The learned Judge drew a distinction between a case where a period of limitation is merely abridged and a case where such abridgment has the effect of destroying the right of action which is a vested right. Where the period of limitation is abridged by a new statute, the abridged period of limitation must govern an action instituted after the coming into force of the statute but if the effect of applying the abridged period of limitation to a cause of action arisen before the statute is to make it impossible to exercise the vested right of action, the statute must be construed as inapplicable to such right of action unless the legislative intent is clear that such vested right of action was intended to be destroyed. The same view was also taken by a Full Bench of the Calcutta High Court in Gopeshwar Pal v. Jiban Chandra Chandra 41 Calcutta 1125. The Full Bench in that case laid down that a right of action is a vested right and though a period of limitation for enforcement of such right of action may be abridged by an Amending Act, where the application of the Amending Act makes it impossible to exercise such vested right of action, the Amending Act should be construed as not applicable to such cases. It is, therefore, clear that where a period of limitation prescribed by a statute is such that if held to be applicable to a right of action arisen prior to the coming into force of the statue, it would make it impossible to enforce the right of action, the statute must be construed as inapplicable to such right of action. The amended period of limitation must be held to be not applicable to case where its provisions cannot be obeyed, for otherwise the effect would be to destroy a vested right of action and such injustice could not be presumed to have been intended by the Legislature.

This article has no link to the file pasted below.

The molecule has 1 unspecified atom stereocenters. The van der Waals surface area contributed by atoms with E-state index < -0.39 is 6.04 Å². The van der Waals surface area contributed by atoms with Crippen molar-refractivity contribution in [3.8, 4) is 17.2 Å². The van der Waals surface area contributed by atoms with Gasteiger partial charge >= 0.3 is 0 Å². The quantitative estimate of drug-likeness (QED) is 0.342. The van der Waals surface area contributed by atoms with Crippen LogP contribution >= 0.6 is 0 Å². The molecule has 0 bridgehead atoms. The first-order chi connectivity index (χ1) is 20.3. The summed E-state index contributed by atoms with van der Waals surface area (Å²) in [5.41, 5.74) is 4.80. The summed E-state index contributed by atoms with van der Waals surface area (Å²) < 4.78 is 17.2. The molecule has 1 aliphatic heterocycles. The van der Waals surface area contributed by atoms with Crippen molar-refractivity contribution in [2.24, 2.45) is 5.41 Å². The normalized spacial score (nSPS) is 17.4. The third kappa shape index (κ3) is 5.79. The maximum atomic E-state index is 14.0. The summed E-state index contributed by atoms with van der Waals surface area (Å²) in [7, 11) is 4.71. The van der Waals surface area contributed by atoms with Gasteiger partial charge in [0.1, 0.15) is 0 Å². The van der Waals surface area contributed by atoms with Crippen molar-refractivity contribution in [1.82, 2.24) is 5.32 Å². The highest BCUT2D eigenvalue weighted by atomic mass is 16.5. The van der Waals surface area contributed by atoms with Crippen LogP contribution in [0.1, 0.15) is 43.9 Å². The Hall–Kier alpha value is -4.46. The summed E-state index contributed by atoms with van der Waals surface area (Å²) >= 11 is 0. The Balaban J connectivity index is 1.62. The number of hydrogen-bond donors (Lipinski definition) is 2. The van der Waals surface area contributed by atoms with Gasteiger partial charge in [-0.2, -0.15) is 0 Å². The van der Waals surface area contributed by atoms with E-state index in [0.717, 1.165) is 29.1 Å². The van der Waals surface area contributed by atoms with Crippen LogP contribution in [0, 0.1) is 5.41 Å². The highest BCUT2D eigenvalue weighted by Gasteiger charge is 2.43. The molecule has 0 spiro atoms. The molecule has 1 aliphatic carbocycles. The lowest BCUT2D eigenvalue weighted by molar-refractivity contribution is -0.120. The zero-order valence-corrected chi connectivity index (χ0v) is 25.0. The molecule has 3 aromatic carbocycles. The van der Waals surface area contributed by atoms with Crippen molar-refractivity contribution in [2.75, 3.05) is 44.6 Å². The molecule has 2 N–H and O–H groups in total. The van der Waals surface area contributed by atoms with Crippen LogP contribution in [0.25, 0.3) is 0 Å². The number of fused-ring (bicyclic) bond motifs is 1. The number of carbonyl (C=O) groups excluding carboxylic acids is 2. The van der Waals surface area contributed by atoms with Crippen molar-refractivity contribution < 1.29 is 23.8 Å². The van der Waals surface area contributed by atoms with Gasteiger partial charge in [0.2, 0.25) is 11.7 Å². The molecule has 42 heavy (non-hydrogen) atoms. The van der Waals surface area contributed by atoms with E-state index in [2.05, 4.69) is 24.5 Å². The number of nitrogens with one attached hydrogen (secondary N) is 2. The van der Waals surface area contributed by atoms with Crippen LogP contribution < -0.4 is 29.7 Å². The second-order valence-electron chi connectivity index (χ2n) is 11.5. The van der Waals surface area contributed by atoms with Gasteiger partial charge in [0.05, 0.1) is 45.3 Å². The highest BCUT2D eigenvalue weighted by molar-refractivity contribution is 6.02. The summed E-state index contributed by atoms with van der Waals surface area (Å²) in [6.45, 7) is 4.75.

10. This principle was strongly relied upon by Mr. M. C. Shah in support of his contention that Sections 110 and 110A must be held to be inapplicable to a claim for compensation in respect of an accident occurring more than sixty days prior to the constitution of Claims Tribunal for in such a case it would be impossible to comply with the period of limitation laid down in Section 110 Sub-section (3) and the vested right of action of the applicant would be destroyed. Now there can be no doubt that this argument would have been unanswerable if the proviso to Section 110A Sub-section (3) had not been enacted by the Legislature. But the Legislature has by enacting the proviso provided that the Claims Tribunal may entertain the application after the expiry of the period of sixty days if it is satisfied that the applicant was prevented by sufficient cause from making the application in time. The applicant in an application for compensation in respect of an accident occurring more than sixty days before the constitution of the Tribunal can, therefore, contend before the Claims Tribunal that the application should be entertained notwithstanding the expiration of the period of sixty days on the ground that the applicant was prevented by the non-constitution of the Tribunal from making the application in time. The vested right of action of the applicant can thus be enforced by an application before the Claims Tribunal and reading the sections as applicable to a claim for compensation in respect of such accident would not have the effect of destroying the vested right of action. It is no doubt true that the applicant cannot enforce such vested right of action unless the Claims Tribunal is satisfied that the applicant was prevented by sufficient cause from making the application in time, but that condition would not make such vested right of action any the less enforceable. Mr. M. C. Shah, however, urged that the enforceability of the vested right of action would in such cases be dependent on the discretion of the Claims Tribunal and that surely could not have been the intention of the Legislature. But the short answer to this argument is that the discretion of the Claims Tribunal is not an arbitrary or capricious discretion but is a discretion guided and conditioned by judicial principles. It is not left to the whim and fancy of the Claims Tribunal to decide whether to entertain the application or not despite the expiration of the period of sixty days. The Claims Tribunal is bound to entertain the application when it is made out by the applicant that he was prevented by sufficient cause from making the application in time and non-constitution of the Claims Tribunal being a sufficient cause preventing the applicant from making the application, the applicant can certainly claim as a matter of right that he was prevented by sufficient cause from making the application in time and that the application should, therefore, be entertained. The construction which I am inclined to place on Sections 110 and 110A therefore does not offend against the principle which denies retrospective operation to a statute of limitation affecting vested rights of action. The Legislature having realised the hardship or injustice which might result from retrospective operation of the period of limitation in Section 110 Sub-section (3) has provided against it by enacting the proviso to that sub-section.